Mar 15, 2017
- Content Engine Explained
What content challenges prevent you from engaging in broader and deeper customer relationships? Broader with more channels and deeper through personalisation. It’s 2017 and we continue to fight the good fight to deliver the most basic personalised experiences within a responsive web channel. Why is that?
Because it’s hard. It’s not easy to create, manage and deliver content in a predictable, repeatable and scalable manner. However, that’s precisely what we have to do for omni-channel personalised experiences. So what if we designed a content engine to do just that? What might that look like? In this three-part blog post series we explore just that. Starting with the challenges in this post, we move onto a blueprint for a content engine and before operationalising it in the final post.
Personalised Experience = Context + Content
Let’s take a step back before hitting the content challenges to align on vocabulary. What is a personalised experience?
A personalised experience has the right mix of context and content. The context part is the “you” piece. Context is a combination of first, second and third party data that provides the right time and place for an experience to happen. Collecting, processing and activating all the data to create the context is all the hard work required to setup the optimal environment to deliver that killer consumer message.
Where there is communication, there is content. (Steven Grindlay)
With the stage set and primed by the context, it’s time to unleash the content. We need to deliver that killer message, in the right format, to bring that personalised experience to life. There are many different types of content to deliver; a blog, a booking, an offer, a flight, a promotion, an article, and so on. The right content delivered within the right context results is a great experience. Falling short on either context or content diminishes the experience. We’re going to assume those data folks have got the context part right so that we can focus on delivering great content.
We work with a number of brands, marketing teams, publishers and media companies. They are all saying the same things that we’ve boiled down into the following common set of content challenges:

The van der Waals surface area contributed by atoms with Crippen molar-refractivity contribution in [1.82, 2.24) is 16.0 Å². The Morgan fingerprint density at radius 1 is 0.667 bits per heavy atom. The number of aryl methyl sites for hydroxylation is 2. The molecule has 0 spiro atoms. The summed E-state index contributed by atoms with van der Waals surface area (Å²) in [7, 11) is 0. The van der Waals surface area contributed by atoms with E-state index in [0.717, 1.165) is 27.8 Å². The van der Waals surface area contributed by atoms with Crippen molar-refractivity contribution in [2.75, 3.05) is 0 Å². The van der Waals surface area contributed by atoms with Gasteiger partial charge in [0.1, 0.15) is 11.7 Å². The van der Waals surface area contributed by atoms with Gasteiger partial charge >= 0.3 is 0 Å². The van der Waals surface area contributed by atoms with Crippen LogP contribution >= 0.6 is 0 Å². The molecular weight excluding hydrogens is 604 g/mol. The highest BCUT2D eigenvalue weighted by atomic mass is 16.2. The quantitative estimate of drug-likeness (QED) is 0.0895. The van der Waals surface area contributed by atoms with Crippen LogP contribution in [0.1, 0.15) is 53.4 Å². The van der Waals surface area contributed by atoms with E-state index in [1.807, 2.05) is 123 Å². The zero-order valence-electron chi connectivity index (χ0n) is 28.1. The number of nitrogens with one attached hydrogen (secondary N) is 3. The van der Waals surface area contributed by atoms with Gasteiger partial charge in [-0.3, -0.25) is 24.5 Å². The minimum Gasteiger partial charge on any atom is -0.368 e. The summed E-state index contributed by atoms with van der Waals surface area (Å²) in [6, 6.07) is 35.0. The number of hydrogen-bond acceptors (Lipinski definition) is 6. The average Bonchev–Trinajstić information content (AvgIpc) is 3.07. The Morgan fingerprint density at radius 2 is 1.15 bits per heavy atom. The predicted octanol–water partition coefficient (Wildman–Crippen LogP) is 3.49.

• We can’t repurpose content originating in one channel (e.g. Web) for use within another (e.g. Print).
• We don’t know what content we really have available across the enterprise.
• We can’t find content we know we have.
• We can’t share content easily.
• We can’t produce content fast enough.
• We don’t know who’s producing what content, to what plan, and for what purpose.
• We can’t localise content without entering a world of pain.
• We can’t afford to procure the right content in our local markets.
• We know what need to do but don’t know where or how to start.
• We can’t leverage our own internal content so have to go outside to progress.
The oft cited quote from Unilever still rings true:
If only Unilever knew what Unilever knows
Unilever are looking to build an insights engine[https://hbr.org/2016/09/building-an-insights-engine] to tackle the data part of the experience problem. I see the content engine being the other the side of the same personalised experience coin. We could replace Unilever in the quote above with any other brand name. They are all facing the same challenges when it comes to operationalising personalised experiences.
In order to deliver personalised experiences, we need to solve for predictable, repeatable and scalable content. The content engine is a draft model for building content as a function within the enterprise. It not a technology solution, although technology will definitely enable it. Instead, it is a framework, a blueprint and set of principles for getting content everywhere it needs to be. Let’s explore the content engine a little more in the next post.